I also direct your attention to the Student Exchange Visitor Program (SEVP) and urge you to renew and extend the current flexibilities to allow for alternate, adjusted, or hybrid scheduling for those who will be unable to obtain visa appointments in time for the fall term. Throughout the last academic year, many colleges and universities have relied on remote learning and research to continue the academic work of students and faculty. SEVP has provided some flexibility and guidance to clarify that continuing students will be able to maintain their status by enrolling in a full-time course of study through distance learning. This guidance should be available for continuing students and extended to new students for the duration of the pandemic, especially given the news from the Department of State of a significant, four-month backlog in visa processing. Such a policy will allow schools to minimize disruptions for students, especially those outside of the US who have persevered with unreliable or restricted internet and dramatically different time zones. Going forward, I hope you will consider, on a permanent basis, providing new flexibility for colleges and universities to offer international students opportunities to engage education programs that are low residency or hybrid, which would allow us to extend the reach of our programs to more students, including in nationally important areas such as environmental studies and public health.
More specific to USCIS, I agree that it is critically important to get the system back on track, rescinding policies and practices that have burdened legitimate case processing. In general, I hope you will consider restoring the “deference” policy, which would allow an adjudicator to rely on findings in previously approved cases involving the same parties and facts, increase transparency on case processing times and backlogs, and review the increase in requests for evidence, or challenges to H-1B petitions, a burdensome and expensive process that, in many cases, appears to suggest that specialty occupations cannot be entry level, something that is contradicted by the young physicians, scholars, and researchers who are employed by Harvard and its affiliated hospitals. I also hope you will review the overall efficiency of the processing of work authorization and preserve experiential learning opportunities, such as Optional Practical Training (OPT). Specifically, I urge you to consider revising current regulations to allow international students to apply for their work authorization earlier, given that they currently are unable to apply more than 90 days from their proposed start date and processing delays have become more routine, often exceeding the 90-day limit. Finally, I hope you will do more to ensure that the mandatory minimums in our prevailing wage system for H-1B visa holders reflect college and university salaries in our geographic region—and are not inappropriately inflated by industry or by other political considerations.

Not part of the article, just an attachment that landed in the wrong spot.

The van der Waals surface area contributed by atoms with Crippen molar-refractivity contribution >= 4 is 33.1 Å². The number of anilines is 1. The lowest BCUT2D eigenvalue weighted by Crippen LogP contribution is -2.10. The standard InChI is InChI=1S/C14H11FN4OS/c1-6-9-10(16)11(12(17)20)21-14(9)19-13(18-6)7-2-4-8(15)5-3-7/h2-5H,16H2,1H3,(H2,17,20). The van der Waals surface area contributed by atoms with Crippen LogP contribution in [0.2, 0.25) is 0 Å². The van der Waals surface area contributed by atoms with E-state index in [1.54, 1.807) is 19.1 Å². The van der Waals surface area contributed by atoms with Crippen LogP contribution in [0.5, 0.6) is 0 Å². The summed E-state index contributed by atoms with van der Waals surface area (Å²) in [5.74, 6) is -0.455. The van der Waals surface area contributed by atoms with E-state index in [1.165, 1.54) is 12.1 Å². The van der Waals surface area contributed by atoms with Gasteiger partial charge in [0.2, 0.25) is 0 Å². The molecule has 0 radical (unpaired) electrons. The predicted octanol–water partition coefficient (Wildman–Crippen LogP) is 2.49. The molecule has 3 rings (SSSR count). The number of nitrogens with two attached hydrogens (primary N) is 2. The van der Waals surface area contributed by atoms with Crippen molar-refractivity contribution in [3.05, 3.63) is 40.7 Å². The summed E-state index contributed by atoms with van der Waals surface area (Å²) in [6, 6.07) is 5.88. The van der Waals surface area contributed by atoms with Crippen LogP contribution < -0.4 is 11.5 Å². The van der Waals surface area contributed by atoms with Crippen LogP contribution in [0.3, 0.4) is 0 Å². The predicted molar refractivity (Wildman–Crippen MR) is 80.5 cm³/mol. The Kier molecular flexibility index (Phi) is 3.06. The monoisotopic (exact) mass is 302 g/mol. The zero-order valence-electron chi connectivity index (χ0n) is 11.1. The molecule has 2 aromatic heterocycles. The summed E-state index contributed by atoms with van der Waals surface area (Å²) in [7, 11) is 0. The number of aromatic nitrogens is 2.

To remain a world leader, the US and its colleges and universities must be open to ensure that we do not become isolated from the discourse that occurs outside of our borders. Our present immigration system does not do nearly enough to encourage the legitimate flow of people and ideas or recognize the contributions that immigrants make to the US. The COVID pandemic has taught us that many of our most difficult challenges are global—and their solutions lie in international relationships and research collaborations that are established over time and enabled by flexible and accessible immigration policies. With all that is in the balance in terms of US competitiveness, innovation, and national security, I applaud this important initiative and hope these initial recommendations are helpful. The University will be providing further information in the coming weeks, and I look forward to being of assistance in this effort.
Lawrence S. Bacow